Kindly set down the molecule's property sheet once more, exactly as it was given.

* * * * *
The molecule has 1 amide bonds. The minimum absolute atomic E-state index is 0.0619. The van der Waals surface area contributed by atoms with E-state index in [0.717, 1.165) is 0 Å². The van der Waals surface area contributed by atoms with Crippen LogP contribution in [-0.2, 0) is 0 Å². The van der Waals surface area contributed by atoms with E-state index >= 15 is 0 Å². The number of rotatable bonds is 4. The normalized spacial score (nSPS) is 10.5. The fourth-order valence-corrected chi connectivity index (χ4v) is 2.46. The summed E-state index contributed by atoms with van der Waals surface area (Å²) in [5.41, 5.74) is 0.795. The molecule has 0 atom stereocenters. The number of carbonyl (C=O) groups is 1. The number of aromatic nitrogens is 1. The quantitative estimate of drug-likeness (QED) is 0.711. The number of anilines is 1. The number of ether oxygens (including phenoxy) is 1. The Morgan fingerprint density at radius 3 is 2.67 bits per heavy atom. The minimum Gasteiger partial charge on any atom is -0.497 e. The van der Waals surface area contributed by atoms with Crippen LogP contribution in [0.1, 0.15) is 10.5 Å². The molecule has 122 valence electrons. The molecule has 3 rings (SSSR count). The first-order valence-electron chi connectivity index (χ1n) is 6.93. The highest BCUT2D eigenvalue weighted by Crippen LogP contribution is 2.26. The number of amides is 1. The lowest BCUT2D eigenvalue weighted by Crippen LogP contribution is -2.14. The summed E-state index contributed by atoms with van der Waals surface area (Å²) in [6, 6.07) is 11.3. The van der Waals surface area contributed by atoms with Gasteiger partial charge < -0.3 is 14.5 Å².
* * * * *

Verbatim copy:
The molecule has 1 amide bonds. The minimum absolute atomic E-state index is 0.0619. The van der Waals surface area contributed by atoms with E-state index in [0.717, 1.165) is 0 Å². The van der Waals surface area contributed by atoms with Crippen LogP contribution in [-0.2, 0) is 0 Å². The van der Waals surface area contributed by atoms with E-state index >= 15 is 0 Å². The number of rotatable bonds is 4. The normalized spacial score (nSPS) is 10.5. The fourth-order valence-corrected chi connectivity index (χ4v) is 2.46. The summed E-state index contributed by atoms with van der Waals surface area (Å²) in [5.41, 5.74) is 0.795. The molecule has 0 atom stereocenters. The number of carbonyl (C=O) groups is 1. The number of aromatic nitrogens is 1. The quantitative estimate of drug-likeness (QED) is 0.711. The number of anilines is 1. The number of ether oxygens (including phenoxy) is 1. The Morgan fingerprint density at radius 3 is 2.67 bits per heavy atom. The minimum Gasteiger partial charge on any atom is -0.497 e. The van der Waals surface area contributed by atoms with Crippen LogP contribution in [0.1, 0.15) is 10.5 Å². The molecule has 122 valence electrons. The molecule has 3 rings (SSSR count). The first-order valence-electron chi connectivity index (χ1n) is 6.93. The highest BCUT2D eigenvalue weighted by Crippen LogP contribution is 2.26. The number of amides is 1. The lowest BCUT2D eigenvalue weighted by Crippen LogP contribution is -2.14. The summed E-state index contributed by atoms with van der Waals surface area (Å²) in [6, 6.07) is 11.3. The van der Waals surface area contributed by atoms with Gasteiger partial charge < -0.3 is 14.5 Å².